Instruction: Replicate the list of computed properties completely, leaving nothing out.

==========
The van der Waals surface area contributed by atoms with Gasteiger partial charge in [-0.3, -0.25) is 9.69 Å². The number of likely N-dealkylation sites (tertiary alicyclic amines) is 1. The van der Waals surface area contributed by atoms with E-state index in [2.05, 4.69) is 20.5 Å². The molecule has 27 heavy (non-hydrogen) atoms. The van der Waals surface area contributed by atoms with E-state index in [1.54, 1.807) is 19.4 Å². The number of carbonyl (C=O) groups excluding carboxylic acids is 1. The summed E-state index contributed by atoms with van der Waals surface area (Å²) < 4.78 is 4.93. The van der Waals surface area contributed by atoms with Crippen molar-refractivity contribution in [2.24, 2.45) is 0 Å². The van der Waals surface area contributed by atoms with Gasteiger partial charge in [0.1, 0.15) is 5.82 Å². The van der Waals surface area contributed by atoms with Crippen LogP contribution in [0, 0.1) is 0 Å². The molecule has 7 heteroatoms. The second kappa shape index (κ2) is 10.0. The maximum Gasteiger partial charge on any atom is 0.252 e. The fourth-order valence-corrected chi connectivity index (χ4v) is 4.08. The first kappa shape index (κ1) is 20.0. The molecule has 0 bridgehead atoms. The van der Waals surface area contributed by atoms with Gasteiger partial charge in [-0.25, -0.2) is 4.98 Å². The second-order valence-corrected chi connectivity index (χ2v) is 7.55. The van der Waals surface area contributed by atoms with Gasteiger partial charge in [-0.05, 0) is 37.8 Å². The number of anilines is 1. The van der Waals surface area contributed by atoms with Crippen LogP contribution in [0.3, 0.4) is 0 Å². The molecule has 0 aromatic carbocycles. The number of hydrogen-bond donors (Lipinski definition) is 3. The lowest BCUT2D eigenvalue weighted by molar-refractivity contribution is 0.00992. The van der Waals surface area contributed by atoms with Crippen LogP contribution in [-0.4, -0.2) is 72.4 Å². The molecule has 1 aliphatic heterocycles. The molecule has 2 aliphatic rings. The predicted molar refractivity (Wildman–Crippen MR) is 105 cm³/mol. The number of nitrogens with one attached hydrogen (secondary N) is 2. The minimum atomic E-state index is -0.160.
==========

The van der Waals surface area contributed by atoms with Gasteiger partial charge in [-0.3, -0.25) is 9.69 Å². The number of likely N-dealkylation sites (tertiary alicyclic amines) is 1. The van der Waals surface area contributed by atoms with E-state index in [2.05, 4.69) is 20.5 Å². The molecule has 27 heavy (non-hydrogen) atoms. The van der Waals surface area contributed by atoms with E-state index in [1.54, 1.807) is 19.4 Å². The number of carbonyl (C=O) groups excluding carboxylic acids is 1. The summed E-state index contributed by atoms with van der Waals surface area (Å²) < 4.78 is 4.93. The van der Waals surface area contributed by atoms with Crippen molar-refractivity contribution in [2.24, 2.45) is 0 Å². The van der Waals surface area contributed by atoms with Gasteiger partial charge in [0.1, 0.15) is 5.82 Å². The van der Waals surface area contributed by atoms with Crippen LogP contribution in [0, 0.1) is 0 Å². The molecule has 7 heteroatoms. The second kappa shape index (κ2) is 10.0. The maximum Gasteiger partial charge on any atom is 0.252 e. The fourth-order valence-corrected chi connectivity index (χ4v) is 4.08. The first kappa shape index (κ1) is 20.0. The molecule has 0 bridgehead atoms. The van der Waals surface area contributed by atoms with Gasteiger partial charge in [-0.25, -0.2) is 4.98 Å². The second-order valence-corrected chi connectivity index (χ2v) is 7.55. The van der Waals surface area contributed by atoms with Gasteiger partial charge in [-0.05, 0) is 37.8 Å². The number of anilines is 1. The van der Waals surface area contributed by atoms with Crippen LogP contribution in [0.3, 0.4) is 0 Å². The molecule has 0 aromatic carbocycles. The number of hydrogen-bond donors (Lipinski definition) is 3. The lowest BCUT2D eigenvalue weighted by molar-refractivity contribution is 0.00992. The van der Waals surface area contributed by atoms with Crippen LogP contribution in [-0.4, -0.2) is 72.4 Å². The molecule has 1 aliphatic heterocycles. The molecule has 2 aliphatic rings. The predicted molar refractivity (Wildman–Crippen MR) is 105 cm³/mol. The number of nitrogens with one attached hydrogen (secondary N) is 2. The minimum atomic E-state index is -0.160.